There is a lot of talk these days about business analytics. Starting with publication of books such as Competing on Analytics (2006), more and more companies are getting serious about business intelligence in general and business analytics in particular. In our book, The Profit Impact of Business Intelligence (2006), we identify dozens of ways that companies are using business intelligence – which includes business analytics – to increase revenues and/or reduce costs.
Although we’ve seen a number of companies achieving greater profitability through BI, it is no secret that many companies continue to struggle with BI and analytics, for strategic reasons we describe in our Strategic Finance article – “5 Strategic Barriers to BI Success.” Based on our experience as business intelligence consultants, we are convinced that one strategic barrier is the lack of a defined and widely-understood strategic mission for BI and business analytics. And as a point of clarification before we get started, we define business intelligence to include business analytics – along with reporting, as hoc querying, parameterized querying, and multi-dimensional analysis/OLAP.
Strategic Importance of Business Analytics and Business Intelligence determines BI Mission
At the most strategic level, companies need to determine how important BI is to their ability to execute their business strategy and effectively compete. We can refer to this as the strategic importance of BI, which then determines the appropriate mission for BI. The graphic below (click to enlarge) shows four stages of BI capabilities in relation to the strategic importance of BI.
Simply put, industries where the strategic importance of BI is high require at least Stage 3 capabilities, and a given company may decide to go for competitive advantage based on Stage 4 business intelligence and business analytics capabilities. There are systematic ways to determine the strategic importance of business intelligence and business analytics to industries and companies competing within those industries, and making this determination should be an integral part of formulating an enterprise business intelligence and business analytics strategy.
A Clear BI Mission Provides Context for Business Intelligence and Business Analytics Strategy
Consider the example of a hypothetical packaged food company that makes and distributes thousands of products to hundreds of retail customers who operate thousands of stores across the country, and who operate in different distribution channels. Further, end-consumer demand patterns are not completely visible to the manufacturer, making it difficult to optimize inventory, replenishment, and customer service. All these moving parts create a complex business environment generating an incredible amount of transactional data.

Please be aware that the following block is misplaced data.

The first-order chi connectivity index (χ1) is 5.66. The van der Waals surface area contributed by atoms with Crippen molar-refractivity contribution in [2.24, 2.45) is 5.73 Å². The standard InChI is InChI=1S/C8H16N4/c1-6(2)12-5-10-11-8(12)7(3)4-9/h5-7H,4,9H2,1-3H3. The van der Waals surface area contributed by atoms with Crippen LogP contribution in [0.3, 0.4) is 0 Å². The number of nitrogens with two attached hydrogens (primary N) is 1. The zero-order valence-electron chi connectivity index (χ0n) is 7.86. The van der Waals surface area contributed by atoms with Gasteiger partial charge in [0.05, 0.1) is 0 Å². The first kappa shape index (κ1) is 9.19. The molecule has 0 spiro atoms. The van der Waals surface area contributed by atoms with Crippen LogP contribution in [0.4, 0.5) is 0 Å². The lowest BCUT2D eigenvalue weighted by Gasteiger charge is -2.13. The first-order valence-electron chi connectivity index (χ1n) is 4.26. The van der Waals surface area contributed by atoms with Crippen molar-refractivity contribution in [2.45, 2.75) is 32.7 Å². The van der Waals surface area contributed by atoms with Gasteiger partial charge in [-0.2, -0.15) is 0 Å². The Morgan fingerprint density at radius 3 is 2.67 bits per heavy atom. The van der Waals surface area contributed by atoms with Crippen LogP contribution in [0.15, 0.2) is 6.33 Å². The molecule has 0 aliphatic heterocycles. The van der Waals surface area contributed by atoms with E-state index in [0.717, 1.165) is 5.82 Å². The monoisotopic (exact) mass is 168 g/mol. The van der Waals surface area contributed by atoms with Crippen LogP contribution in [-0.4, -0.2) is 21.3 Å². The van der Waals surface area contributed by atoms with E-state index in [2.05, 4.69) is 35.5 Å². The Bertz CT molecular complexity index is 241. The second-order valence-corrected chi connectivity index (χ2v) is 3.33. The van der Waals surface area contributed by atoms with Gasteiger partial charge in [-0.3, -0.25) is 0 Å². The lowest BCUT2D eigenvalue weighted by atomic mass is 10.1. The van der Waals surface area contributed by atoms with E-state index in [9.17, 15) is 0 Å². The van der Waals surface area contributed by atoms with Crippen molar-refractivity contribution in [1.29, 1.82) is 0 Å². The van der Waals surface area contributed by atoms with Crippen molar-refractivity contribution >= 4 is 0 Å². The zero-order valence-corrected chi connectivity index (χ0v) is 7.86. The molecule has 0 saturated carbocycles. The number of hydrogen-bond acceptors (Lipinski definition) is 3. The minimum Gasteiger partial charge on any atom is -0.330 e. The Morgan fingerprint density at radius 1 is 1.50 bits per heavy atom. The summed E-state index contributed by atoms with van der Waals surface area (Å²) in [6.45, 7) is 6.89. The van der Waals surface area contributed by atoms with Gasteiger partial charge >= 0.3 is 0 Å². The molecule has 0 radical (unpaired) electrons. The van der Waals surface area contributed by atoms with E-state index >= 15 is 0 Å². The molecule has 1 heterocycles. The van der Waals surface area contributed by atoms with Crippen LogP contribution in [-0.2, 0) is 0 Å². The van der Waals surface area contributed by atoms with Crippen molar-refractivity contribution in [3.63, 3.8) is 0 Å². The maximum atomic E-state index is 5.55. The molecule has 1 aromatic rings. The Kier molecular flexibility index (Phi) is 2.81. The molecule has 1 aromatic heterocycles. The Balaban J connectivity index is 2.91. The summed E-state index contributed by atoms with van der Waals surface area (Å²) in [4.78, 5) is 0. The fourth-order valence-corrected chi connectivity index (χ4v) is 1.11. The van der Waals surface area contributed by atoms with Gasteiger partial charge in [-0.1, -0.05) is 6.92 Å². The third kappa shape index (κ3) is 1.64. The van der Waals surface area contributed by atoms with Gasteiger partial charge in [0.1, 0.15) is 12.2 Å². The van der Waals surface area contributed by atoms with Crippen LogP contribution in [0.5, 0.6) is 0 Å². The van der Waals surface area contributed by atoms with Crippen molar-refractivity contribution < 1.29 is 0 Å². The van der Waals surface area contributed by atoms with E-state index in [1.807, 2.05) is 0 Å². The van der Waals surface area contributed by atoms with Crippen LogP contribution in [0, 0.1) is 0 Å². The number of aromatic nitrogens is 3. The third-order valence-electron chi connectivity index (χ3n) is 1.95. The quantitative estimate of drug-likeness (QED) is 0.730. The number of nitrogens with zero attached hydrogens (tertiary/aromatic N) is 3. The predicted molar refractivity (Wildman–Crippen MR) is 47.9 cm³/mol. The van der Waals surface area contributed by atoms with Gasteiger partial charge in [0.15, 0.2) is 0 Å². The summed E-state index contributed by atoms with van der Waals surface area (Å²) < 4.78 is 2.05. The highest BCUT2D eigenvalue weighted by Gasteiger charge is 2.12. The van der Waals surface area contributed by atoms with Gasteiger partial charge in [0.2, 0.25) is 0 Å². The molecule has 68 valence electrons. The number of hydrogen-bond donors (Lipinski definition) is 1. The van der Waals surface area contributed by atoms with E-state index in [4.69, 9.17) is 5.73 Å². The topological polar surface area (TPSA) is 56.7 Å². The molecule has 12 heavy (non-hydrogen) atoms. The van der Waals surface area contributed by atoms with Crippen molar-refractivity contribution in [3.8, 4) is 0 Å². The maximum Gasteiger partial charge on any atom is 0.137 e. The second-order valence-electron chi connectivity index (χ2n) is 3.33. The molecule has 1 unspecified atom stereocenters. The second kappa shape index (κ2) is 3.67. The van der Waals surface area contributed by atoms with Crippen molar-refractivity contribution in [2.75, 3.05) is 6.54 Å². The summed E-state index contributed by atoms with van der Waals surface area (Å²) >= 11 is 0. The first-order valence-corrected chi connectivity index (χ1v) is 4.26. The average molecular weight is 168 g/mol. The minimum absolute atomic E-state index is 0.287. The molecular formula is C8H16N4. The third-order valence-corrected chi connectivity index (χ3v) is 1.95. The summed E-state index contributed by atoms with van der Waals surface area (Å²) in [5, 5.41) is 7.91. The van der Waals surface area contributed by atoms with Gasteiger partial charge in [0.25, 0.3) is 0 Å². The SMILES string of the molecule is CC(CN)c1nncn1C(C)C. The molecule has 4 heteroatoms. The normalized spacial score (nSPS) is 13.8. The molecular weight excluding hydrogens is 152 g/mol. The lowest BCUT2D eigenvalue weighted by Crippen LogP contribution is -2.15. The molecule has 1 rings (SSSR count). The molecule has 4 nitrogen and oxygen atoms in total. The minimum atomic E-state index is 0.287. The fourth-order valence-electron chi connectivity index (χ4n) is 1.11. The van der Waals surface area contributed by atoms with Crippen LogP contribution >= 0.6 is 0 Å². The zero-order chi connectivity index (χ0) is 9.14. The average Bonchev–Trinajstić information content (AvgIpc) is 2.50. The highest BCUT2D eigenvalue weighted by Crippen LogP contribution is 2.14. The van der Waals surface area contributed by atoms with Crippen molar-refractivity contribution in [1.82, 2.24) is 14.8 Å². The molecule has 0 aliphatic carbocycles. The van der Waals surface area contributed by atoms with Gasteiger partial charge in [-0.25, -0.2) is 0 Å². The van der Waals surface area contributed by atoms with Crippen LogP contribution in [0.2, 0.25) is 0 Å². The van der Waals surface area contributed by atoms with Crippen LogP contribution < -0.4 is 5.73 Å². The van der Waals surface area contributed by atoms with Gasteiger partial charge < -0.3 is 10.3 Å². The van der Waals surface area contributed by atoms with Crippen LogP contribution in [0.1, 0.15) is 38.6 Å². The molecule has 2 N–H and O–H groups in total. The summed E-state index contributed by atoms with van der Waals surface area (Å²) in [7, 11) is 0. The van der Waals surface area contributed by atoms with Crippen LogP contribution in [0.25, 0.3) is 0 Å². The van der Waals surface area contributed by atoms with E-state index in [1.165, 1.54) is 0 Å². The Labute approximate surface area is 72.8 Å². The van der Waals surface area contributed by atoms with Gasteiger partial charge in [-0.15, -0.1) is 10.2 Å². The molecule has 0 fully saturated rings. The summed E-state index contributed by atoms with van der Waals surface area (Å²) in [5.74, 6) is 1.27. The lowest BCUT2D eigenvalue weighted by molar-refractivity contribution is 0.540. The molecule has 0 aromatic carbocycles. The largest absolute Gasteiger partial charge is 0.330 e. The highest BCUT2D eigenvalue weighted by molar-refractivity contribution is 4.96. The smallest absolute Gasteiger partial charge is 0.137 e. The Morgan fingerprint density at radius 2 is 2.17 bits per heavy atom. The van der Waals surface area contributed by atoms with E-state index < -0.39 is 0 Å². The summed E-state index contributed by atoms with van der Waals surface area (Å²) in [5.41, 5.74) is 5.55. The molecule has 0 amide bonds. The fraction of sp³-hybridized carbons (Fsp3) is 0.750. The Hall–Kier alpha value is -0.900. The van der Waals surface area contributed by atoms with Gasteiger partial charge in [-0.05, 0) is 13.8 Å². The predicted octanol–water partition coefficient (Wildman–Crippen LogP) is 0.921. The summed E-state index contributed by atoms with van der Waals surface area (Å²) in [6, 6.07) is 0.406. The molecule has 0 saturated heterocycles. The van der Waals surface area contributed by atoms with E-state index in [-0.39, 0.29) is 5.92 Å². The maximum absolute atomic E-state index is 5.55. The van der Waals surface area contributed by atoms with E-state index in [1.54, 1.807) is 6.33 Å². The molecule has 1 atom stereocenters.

Making sense of all this information, through business intelligence and business analytics becomes strategically important, which is a motivation for the company to achieve at least competitive parity via Stage 3 BI and analytics capabilities. Taking advantage of available research about best practices BI for the food/CPG industry, this company could then focus its strategy on delivering business intelligence and business analytics such as:
- Performance scorecards and dashboards
- Trade spending analytics
- Customer service analytics
- Inventory analytics
- Financial and cost analysis capabilities
- Supply chain and operations analytics
- Purchasing analytics
The link between strategic importance and business intelligence and business analytics strategy sets the stage for productive discussions within the executive suite.
A Clear BI Mission Builds Executive Buy-In and Momentum for Funding
Once executives understand how important business intelligence and business analytics are for successfully competing, and once they see that there is a rationale for a stated BI mission and strategy, they are much more likely to move beyond considering BI an “IT initiative” and embrace sponsorship.
Absent a clear understanding of the strategic importance of BI, it is difficult to get business executives to move much past the lip service stage of BI – the stage where you hear such statements as “we know we need BI, but the time is not right.” Once they see that BI can make a difference in future profit streams, they are much more likely to fund BI at a level that is commensurate with its importance.